Stephanie O'Neill Health Care Correspondent

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Stephanie O’Neill is the Health Care Correspondent for Southern California Public Radio. Her multi-platform journalism career includes reporting for public radio, public television and newspapers, including three years as a staff writer for the Los Angeles Times, four years as a staff reporter/columnist for the Contra Costa Times and two years as the first Los Angeles Bureau Chief for KQED’s statewide radio magazine, the "California Report.” She’s also been published in national magazines, including Columbia Journalism Review, New York Lawyer Magazine and Consumer Reports publications.

Prior to joining Southern California Public Radio, Stephanie produced hundreds of feature stories and breaking news reports that aired on NPR, Marketplace, Monitor Radio, AP Radio, the BBC and CBS Radio’s "The Osgood File." Her coverage has included environmental, legal and political features as well as reports on the 1992 L.A. Riot, the OJ Simpson criminal/civil trials and many of California’s largest earthquakes, floods and fires.

Stephanie's work has won awards from the Associated Press Television and Radio Association, the Los Angeles Press Club and the San Francisco Peninsula Press Club. She is a 2014 NPR-Kaiser Health News Fellow and a 2013-2014 Fellow of the Regional Health Journalism Program conducted by the Association of Health Care Journalists.

Stephanie earned a law degree from Loyola Law School, Los Angeles and a B.A. In Political Science/Public Policy from the University of California, Davis.

Away from work, Stephanie enjoys riding her horses, hiking with her dogs and hanging out with her human friends and family.

Stories by Stephanie O'Neill

Cedars-Sinai now screening patients for depression

Clinical depression can delay physical healing and make recovery more difficult. Those displaying signs of the illness will undergo detailed screening.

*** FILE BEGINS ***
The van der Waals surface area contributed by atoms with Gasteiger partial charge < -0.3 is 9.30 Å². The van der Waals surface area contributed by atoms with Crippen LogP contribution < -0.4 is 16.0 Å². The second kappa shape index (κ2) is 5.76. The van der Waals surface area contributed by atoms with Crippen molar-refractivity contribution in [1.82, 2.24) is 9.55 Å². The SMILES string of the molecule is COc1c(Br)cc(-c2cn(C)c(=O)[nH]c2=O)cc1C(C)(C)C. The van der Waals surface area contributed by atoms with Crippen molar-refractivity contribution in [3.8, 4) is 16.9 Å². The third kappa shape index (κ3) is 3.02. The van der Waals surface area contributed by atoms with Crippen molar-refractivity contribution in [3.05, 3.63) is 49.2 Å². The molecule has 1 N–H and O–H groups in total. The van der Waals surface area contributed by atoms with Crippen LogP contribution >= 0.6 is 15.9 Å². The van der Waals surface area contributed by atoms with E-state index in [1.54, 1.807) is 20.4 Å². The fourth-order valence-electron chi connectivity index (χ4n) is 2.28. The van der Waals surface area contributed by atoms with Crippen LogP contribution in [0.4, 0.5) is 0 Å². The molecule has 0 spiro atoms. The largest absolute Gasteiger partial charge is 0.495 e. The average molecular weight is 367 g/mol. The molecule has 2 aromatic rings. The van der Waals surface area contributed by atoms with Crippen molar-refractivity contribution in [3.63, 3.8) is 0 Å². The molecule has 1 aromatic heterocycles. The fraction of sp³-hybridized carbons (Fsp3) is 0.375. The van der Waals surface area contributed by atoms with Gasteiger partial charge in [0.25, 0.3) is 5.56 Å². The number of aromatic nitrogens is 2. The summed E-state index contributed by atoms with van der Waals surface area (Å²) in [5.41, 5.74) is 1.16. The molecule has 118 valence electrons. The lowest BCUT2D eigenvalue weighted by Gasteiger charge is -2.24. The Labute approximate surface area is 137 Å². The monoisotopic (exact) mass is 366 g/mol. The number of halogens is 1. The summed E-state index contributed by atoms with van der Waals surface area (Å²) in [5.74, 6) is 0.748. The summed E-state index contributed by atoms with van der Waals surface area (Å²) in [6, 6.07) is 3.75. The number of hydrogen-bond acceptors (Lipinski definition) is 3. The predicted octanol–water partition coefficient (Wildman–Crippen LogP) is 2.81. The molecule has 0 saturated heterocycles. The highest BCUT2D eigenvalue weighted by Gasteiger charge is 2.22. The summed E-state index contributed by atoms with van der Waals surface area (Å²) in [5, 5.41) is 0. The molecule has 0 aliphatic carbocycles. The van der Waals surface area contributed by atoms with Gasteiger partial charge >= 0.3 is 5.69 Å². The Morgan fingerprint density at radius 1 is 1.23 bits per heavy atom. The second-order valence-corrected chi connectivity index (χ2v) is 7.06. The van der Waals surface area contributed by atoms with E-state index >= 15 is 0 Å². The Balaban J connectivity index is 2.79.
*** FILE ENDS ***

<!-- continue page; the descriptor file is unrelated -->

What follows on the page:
Covered California enrollment is more than 3M, exceeds projections

New numbers released by Covered California show the first open enrollment period under the Affordable Care Act exceeded expectations.

Obamacare: Confusion, cost keep some Californians uninsured

Many Californians remain without health insurance this year, choosing instead to pay a fine for forgoing health insurance required by the Affordable Care Act.

Covered California: massive signups days before grace period ends

More than 70,000 enrolled in health plans through Covered California between April 1-9, according to the agency's executive director.

'Huge surge' in Covered California signups as deadline nears

The crush is stressing the agency's website; some applicants may be logged off and told to come back another day to finish enrolling by April 15.

Flu claims additional 14 Californians' lives

The pace of flu-related deaths is declining. Health officials say it's not too late to get a flu shot.

Obamacare: Enrollees emboldened to leave jobs, start businesses

The Affordable Care Act is making it possible for some to retire early, and for others to quit unfulfilling jobs to strike out on their own.

Covered California enrollment slowed in second half of February

Officials expect a surge in the number of Americans enrolling in health plans as the March 31st deadline nears.

State senator sues Covered California over canceled policies

State Senator Ted Gaines — who is running for insurance commissioner — says Covered California broke the law.

Study: Too much meat and cheese may be as harmful as smoking

The USC study found that adults 50-65 who consume high amounts of animal protein are four times more likely to die from cancer compared with those who eat less.

Measles cases surge in California

The state reports 15 cases so far this year, compared with two at this time last year. At least seven of the victims were intentionally not vaccinated.

Another 35 flu deaths reported in California

The rate of deaths is dropping, bolstering state officials' belief that the epidemic is winding down.

Covered California: Latino enrollment jumps in January

Covered California officials say 28 percent of those who signed up in January were Latino; the percentage was under 20 percent for the previous three months.

Covered California: Problems prompt proposed legislative fix

State Senator Norma Torres says Covered California needs a bigger board with broader expertise to better address website, customer service, and outreach problems.

Another delay in health law's employer requirement

Trying to limit election-year damage on health care, the Obama administration Monday granted business groups another delay in a much-criticized requirement that larger firms cover their workers or face fines.